What I would love to see is the great momentum gathered over the past 12 months or so – where we saw women taking to the streets, having their voices heard and rattling the cages of big institutions like parliament and private schools – become a catalyst for real and meaningful change.

What is the greatest lesson you learned when you were starting out?

For me, letting go of fear was the biggest lesson I had to learn. To stop playing it safe and have a crack. Self-doubt can be crippling, but once I learned to silence, or at least quieten, my inner critic I stopped letting every setback or mistake (and there have been a few!) derail me.

It was only then that I started to enjoy the kind of professional and personal happiness I’d always dreamt of.

Caterina Nesci: Director of ESG and International Partnerships at La Trobe Financial

Caterina Nesci, Director of ESG and International Partnerships at La Trobe Financial.

(Gavin Blue Photography)

During her 10 years at La Trobe Financial, Caterina has helped build the brand at La Trobe Financial as the former Head of Marketing and has recently been appointed to build the firm’s Environmental, Social and Governance (ESG) credentials. She is also the Head of La Trobe Financial’s Charitable Foundation.

What are the greatest barriers young women face today?

I’m learning more and more each day that we think there are barriers, but when you’re good at what you do and believe in what you’re doing, those barriers seem to disappear. There are people around you who want you to succeed.

So, it may be that the bigger thing is to surround yourself with people who will help you grow so you can be your best and achieve your dreams. People really want others to succeed, and they want to help those who are courageous enough to try.

What is the greatest lesson you learned as a young woman?

Whenever you take risks, your gut feeling will help you. It helps you build the confidence you need to get through the journey. It also doesn’t matter if you don’t succeed at first. Keep trying. It’s important for women to take chances and make their dreams come true.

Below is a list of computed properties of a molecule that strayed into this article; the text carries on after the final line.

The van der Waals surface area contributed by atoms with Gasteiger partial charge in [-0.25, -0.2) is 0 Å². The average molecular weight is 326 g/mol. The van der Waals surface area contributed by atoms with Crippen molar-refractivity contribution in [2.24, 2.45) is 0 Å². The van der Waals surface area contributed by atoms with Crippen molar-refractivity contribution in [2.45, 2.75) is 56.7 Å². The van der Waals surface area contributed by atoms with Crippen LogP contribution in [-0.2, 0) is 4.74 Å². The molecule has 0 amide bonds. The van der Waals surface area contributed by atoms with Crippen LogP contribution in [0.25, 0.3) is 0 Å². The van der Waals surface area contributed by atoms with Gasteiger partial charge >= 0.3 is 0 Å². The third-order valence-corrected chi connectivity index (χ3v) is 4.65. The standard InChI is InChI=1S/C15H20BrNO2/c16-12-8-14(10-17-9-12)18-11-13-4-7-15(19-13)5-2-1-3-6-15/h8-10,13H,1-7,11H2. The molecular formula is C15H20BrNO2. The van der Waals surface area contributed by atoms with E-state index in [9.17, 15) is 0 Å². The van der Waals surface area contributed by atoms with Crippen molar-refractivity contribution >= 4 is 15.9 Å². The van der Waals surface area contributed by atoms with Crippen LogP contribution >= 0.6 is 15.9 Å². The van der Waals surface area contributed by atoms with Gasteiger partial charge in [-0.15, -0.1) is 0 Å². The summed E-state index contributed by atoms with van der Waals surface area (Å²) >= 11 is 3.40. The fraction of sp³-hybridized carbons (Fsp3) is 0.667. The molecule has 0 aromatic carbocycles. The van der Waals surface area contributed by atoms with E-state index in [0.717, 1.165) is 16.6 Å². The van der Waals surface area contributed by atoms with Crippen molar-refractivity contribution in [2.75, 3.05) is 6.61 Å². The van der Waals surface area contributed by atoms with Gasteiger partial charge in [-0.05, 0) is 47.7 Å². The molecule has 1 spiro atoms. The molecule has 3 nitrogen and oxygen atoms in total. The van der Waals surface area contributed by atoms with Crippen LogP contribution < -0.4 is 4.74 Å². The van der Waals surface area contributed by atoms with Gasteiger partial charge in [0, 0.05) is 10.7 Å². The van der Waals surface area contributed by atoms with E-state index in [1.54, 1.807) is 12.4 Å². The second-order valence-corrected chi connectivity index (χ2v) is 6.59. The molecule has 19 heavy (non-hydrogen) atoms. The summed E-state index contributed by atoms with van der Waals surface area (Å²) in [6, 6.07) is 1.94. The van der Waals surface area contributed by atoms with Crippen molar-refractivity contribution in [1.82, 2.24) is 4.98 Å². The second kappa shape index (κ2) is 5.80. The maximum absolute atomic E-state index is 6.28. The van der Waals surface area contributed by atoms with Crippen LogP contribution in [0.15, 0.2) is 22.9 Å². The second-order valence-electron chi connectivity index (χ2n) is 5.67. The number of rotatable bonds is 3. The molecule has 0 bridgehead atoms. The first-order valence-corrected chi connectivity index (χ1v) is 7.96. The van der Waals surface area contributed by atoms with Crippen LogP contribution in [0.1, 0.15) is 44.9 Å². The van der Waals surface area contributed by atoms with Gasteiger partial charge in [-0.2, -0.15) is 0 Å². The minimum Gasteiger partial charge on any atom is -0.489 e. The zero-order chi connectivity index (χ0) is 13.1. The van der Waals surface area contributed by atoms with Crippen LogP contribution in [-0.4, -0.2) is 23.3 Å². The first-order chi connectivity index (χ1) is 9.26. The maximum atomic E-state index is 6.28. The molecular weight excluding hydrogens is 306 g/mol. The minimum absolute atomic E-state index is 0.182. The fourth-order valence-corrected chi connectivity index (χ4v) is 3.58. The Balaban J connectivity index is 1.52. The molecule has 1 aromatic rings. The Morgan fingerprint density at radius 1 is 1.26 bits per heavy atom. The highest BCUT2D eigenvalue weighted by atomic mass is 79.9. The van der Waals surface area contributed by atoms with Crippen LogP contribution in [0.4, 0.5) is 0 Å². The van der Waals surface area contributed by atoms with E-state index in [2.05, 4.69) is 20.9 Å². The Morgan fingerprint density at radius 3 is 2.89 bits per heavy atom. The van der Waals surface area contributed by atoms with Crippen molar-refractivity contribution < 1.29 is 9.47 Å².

Ita Buttrose: AC OBE Chair of the ABC

Ita Buttrose, AC, OBE, Chair of the ABC.

(Corrie Bond)

The 2013 Australian of the Year, Ita Buttrose is a media trailblazer, businesswoman and bestselling author. She is a committed community and welfare contributor and health advocate, including as an ambassador for The Big O.

Why were you so passionate about joining us this year?

I welcome the opportunity to encourage women to make a difference. These are women who have a big dream and they go after it, and that is inspirational for everyone else.

Can you share a special memory from your time with the Women of the Future Awards?

I’m always amazed by the incredible projects these women are doing. It’s very exciting. A researcher, Georgia Richards, was the 2016 winner. Her aim was to improve the quality of life for people with chronic pain, especially Australian military veterans.

I’m a great believer in research and encouraging research. It’s wonderful that this prize allows researchers to do their work, if they’re lucky enough to win.

What is the achievement in your own life that you are most proud of?

Well, my children, of course! The next achievement I’m most proud of is joining The Australian Women’s Weekly when I was 15 years old. It was the best decision I ever made. I started as low as you can, as a copy girl, which means I was a messenger.

However, I was influenced and inspired by the talented women at The Weekly, especially the esteemed editor, Mrs Esmé Fenston. I realised I could go further than I ever imagined, and they encouraged me to set my sights high. I’m also very proud of my current position as Chair of the ABC.

The Australian Women’s Weekly Women of the Future Awards champion young women aged 18 to 34 who want to make their mark on the world.

If you are such a woman, or you know such a woman, the opportunities that these Awards provide could change your life – and the lives of those your work touches.

Entries are open now – click here for all the details.